Turning Water Into Wine

What began as a simple plan at Emory University  applying Web-based requisitioning tools to the desktops of employees  swelled into a much bigger undertaking: a state of the art e-procurement system, expected to generate a $10 million ROI.


[From iSource Business, December 2000] Rex Hardaway never expected ProcureNet Inc., a New York-based provider of end-to-end e-procurement solutions, to turn water into wine. Rather, the director of procurement and material services at Emory University simply requested the creation of a system that would transfer the power of the institution's central purchasing office into the hands of its employees.

Recalls Hardaway: "The original plan for ProcureNet was to apply Web-based requisitioning as a tool on the desktops [of employees] for the purpose of making procurement easier and streamlining the process of identifying needs and reducing cycle time."

But what began as a modest proposal in 1995 soon blossomed into an undertaking of epic proportions. The result is a state-of-the-art e-procurement system that, according to Hardaway, is expected to generate a $10 million ROI over the course of five years.

To date, the system has performed technological miracles single-handedly expediting approval scenarios, spawning a sophisticated tracking system and revolutionizing the requisitioning process.

That's not to suggest, however, that ProcureNet didn't face its fair share of challenges while customizing an e-procurement system for Emory University. Situated in Atlanta, Ga., Emory University is home to nine major academic divisions, numerous centers for advanced study and a host of affiliated institutions including three hospitals. Items ranging from radioactive isotopes, microscopes and CAT scanners to plumbing fixtures, pipes and valves are procured from thousands of suppliers on a daily basis. And purchases must be approved by countless internal and external entities, from academic department heads to the Environmental Health and Safety Office.

It's precisely these complexities that prompted Hardaway to call upon the services of ProcureNet, whose OneSource end-to-end e-procurement solution promised to shepherd the university into the next century a task that was accompanied by a $500,000 price tag.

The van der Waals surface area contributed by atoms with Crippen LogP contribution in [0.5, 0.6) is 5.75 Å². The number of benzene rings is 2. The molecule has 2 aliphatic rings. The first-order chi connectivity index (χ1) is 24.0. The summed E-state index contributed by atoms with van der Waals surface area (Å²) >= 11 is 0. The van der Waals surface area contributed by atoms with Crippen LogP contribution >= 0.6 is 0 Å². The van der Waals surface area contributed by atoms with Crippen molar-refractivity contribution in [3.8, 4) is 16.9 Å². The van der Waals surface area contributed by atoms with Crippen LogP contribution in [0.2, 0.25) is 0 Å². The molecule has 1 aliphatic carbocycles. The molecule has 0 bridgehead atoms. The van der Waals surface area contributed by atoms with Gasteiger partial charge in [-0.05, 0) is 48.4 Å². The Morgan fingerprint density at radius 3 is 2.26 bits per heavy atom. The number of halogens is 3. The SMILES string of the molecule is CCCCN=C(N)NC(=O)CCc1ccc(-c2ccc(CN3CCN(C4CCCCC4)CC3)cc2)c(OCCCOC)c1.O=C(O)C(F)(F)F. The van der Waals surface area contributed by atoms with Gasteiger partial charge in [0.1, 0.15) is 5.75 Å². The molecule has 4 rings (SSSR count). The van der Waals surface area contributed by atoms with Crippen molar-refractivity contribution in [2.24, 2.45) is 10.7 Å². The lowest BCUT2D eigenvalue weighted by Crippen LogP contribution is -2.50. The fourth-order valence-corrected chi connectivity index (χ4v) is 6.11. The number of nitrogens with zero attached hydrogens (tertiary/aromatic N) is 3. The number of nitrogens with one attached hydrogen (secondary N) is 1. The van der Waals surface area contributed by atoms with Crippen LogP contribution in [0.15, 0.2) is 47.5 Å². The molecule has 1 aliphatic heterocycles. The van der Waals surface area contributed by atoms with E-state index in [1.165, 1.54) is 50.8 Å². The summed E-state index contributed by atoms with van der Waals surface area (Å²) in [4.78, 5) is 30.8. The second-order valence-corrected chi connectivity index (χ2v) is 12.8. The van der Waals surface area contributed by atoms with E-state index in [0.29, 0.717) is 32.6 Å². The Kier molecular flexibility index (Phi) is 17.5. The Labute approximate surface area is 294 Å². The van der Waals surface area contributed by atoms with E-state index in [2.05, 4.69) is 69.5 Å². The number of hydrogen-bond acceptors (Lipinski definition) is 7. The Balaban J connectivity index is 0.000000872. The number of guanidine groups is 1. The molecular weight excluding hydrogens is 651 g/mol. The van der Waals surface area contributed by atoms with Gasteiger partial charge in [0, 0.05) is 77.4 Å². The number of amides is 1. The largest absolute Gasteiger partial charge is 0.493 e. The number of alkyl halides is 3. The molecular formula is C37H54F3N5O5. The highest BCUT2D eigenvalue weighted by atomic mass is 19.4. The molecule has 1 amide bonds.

Pulling the Cork

Says Gina Catania, ProcureNet's director of implementation services: "[Emory University] was shoveling a ton of paper, and the turnaround time with their transactions was horrendous. We were perfect for them because we could get rid of the paper, we could streamline their business flow, we could automate their approval process and we could turn around their transaction time into almost a day."

So how exactly did ProcureNet transform Emory University from a paper-driven monolith into a paradigm of e-procurement excellence?

For starters, ProcureNet created an approval processing system that routes requisition forms simultaneously to the appropriate parties. Long gone are the days when an order request would have to wind its way through countless fax machines, ink-stained fingers and dog-eared file folders before receiving approval. Instead, Emory University's requisition forms are routed electronically both vertically to applicable department heads, and horizontally to regulatory bodies such as the Environmental Health and Safety Office. Furthermore, this customized system includes built-in matrices to accommodate each authority's imposed budgetary and commodity restrictions without stalling the approval process.

"At the same time budget approval is being handled internally, these other [approval scenarios] are happening simultaneously. But the requisition will not become elevated to the status where it can leave the campus en route to a supplier until all of those approvals are completed," says Hardaway.

The streamlining of such a process would hold little significance, however, if Emory University's Web-based system didn't also allow for the online ordering of both cataloged and non-stock items. After all, with its renowned research facilities and medical centers, the university's staff could hardly expect to find many of the rare materials they need to procure on suppliers' inventory lists.